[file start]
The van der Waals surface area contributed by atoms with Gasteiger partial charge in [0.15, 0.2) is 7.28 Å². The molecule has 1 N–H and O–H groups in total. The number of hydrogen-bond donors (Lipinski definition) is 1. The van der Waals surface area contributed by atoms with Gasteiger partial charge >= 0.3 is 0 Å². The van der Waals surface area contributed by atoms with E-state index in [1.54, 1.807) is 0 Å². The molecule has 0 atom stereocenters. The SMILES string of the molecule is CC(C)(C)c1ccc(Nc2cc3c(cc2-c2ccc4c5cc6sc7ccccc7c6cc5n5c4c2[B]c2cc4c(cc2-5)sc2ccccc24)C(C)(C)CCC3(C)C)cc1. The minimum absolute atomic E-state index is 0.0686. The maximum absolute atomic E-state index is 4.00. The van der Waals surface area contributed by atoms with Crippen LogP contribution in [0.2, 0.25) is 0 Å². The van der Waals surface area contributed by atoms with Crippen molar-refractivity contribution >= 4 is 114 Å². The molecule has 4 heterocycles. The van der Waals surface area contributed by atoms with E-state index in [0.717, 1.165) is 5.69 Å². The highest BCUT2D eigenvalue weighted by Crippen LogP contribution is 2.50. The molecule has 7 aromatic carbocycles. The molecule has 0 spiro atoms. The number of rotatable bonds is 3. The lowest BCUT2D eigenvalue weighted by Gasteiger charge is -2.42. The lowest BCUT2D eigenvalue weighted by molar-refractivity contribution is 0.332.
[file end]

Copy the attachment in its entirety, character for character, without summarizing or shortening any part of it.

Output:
The van der Waals surface area contributed by atoms with Gasteiger partial charge in [0.15, 0.2) is 7.28 Å². The molecule has 1 N–H and O–H groups in total. The number of hydrogen-bond donors (Lipinski definition) is 1. The van der Waals surface area contributed by atoms with Gasteiger partial charge >= 0.3 is 0 Å². The van der Waals surface area contributed by atoms with E-state index in [1.54, 1.807) is 0 Å². The molecule has 0 atom stereocenters. The SMILES string of the molecule is CC(C)(C)c1ccc(Nc2cc3c(cc2-c2ccc4c5cc6sc7ccccc7c6cc5n5c4c2[B]c2cc4c(cc2-5)sc2ccccc24)C(C)(C)CCC3(C)C)cc1. The minimum absolute atomic E-state index is 0.0686. The maximum absolute atomic E-state index is 4.00. The van der Waals surface area contributed by atoms with Crippen LogP contribution in [0.2, 0.25) is 0 Å². The van der Waals surface area contributed by atoms with Crippen molar-refractivity contribution >= 4 is 114 Å². The molecule has 4 heterocycles. The van der Waals surface area contributed by atoms with E-state index in [0.717, 1.165) is 5.69 Å². The highest BCUT2D eigenvalue weighted by Crippen LogP contribution is 2.50. The molecule has 7 aromatic carbocycles. The molecule has 0 spiro atoms. The number of rotatable bonds is 3. The lowest BCUT2D eigenvalue weighted by Gasteiger charge is -2.42. The lowest BCUT2D eigenvalue weighted by molar-refractivity contribution is 0.332.